If you want to supplement your diet with extra protein take pea protein supplements. They still contain the fiber and are just as good for muscle building and strength as whey protein supplements. Pea protein also contains prebiotic fiber that helps with the digestion.
Isn’t cow’s milk the best source of calcium? This is what we may have been told by the media, and perhaps even in school. However, even though cow’s milk does contain calcium it also contains excess protein that in total makes us excrete more calcium than we take up from the milk.
If you are not on a high protein diet, which you are not likely to be as a vegan, then you may not need at much calcium as the person on a standard diet needs. So, one might not need a full 1000 mg of calcium a day.
Make sure you get enough calcium
Eating plenty of leafy greens will increase your calcium intake (avoid spinach because of the oxalates). If you happen to live near the tropics use moringa leaves as it will also supply you with iron, vitamin A and extra protein. It also has powerful isothiocynates that reduce inflammation.
Mulberry leaf tea has 27 times more calcium than milk. It also reduces blood pressure, does not let blood sugar rise as high, and is protective for the heart.
Blackstrap molasses is another source of calcium. Just two tablespoons give you 400 mg.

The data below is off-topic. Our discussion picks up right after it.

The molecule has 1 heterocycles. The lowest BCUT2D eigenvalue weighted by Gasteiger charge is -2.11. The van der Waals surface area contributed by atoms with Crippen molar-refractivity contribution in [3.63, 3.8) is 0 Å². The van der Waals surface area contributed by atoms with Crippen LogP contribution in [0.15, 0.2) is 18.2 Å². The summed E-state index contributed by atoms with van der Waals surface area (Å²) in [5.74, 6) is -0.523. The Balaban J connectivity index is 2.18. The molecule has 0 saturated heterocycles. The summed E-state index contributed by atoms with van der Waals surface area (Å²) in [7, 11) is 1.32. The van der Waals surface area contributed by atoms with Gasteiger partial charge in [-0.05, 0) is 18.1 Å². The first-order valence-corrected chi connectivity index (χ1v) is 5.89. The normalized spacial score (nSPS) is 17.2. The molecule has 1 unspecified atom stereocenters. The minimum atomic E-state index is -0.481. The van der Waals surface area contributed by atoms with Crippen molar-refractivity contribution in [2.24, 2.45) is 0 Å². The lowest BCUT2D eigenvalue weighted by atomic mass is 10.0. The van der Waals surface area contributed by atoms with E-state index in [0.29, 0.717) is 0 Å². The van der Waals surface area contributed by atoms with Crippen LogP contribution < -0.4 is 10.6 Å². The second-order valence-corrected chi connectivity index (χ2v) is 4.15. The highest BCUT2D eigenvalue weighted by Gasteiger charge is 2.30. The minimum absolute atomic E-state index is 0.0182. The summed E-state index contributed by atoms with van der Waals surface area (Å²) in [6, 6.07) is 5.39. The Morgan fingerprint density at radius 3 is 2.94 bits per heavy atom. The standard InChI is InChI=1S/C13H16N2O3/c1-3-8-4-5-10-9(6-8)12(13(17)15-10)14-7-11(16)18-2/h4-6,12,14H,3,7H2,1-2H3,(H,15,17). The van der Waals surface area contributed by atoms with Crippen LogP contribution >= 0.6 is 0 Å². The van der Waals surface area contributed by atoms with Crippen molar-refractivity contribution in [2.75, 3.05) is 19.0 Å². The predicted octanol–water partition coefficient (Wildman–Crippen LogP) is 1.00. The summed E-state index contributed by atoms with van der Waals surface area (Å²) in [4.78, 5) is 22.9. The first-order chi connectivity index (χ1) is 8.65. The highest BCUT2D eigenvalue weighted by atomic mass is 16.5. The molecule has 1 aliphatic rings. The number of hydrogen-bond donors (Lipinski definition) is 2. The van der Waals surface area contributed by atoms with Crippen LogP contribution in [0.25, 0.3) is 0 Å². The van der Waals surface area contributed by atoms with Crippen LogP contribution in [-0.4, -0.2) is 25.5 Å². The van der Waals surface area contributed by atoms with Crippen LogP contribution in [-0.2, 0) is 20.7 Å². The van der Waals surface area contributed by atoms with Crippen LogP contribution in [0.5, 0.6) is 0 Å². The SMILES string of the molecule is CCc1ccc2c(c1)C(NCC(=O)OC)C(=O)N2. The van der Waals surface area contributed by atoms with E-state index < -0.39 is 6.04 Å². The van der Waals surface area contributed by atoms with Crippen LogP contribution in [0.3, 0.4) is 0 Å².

You also have fortified foods, like some types of orange juices that will also contain 300 mg in each large glass.
If you should consider taking calcium as a supplement you must always also supplement with vitamin K2, otherwise the new calcium is likely to end up in the wrong places in the body (like the arteries). It is always good to check with your health practitioner before you supplement with calcium.
Vitamin B12 is made from bacteria and not likely to be found on a plant based diet. And so, it is essential to supplement with B12.
Failing to supplement with B12 will first lead to high homocysteine levels, inflammations in the body, atherosclerosis (bloodvessles clogging up). Then, if not supplemented, it will lead to nerve damage that is irreversible.
This is one of the reasons why vegans did not show health and lifespan advantages over vegetarians or meat-eaters in the large studies. Their homocysteine levels were on average much higher (around 18), whereas they should not be above 12. This can easily be remedied by taking a B12 supplement.
Make sure you get enough B12
Measure your B12 levels in your blood on a regular basis. Make sure to also measure homocysteine, folic acid, and if the test is not too expensive do a methylomalomic acid test as well. See detailed explanations and values in our B12 article.
Take a supplement, preferably hydroxycobalamin, adenosylcobalamin, or metylocobalamine. If a person can absorb it well they can take an oral supplement. Otherwise taking it directly into your blood (through a patch, an agent like DMSO, an injection, etc) is a good option. Again, see the details in the B12 article.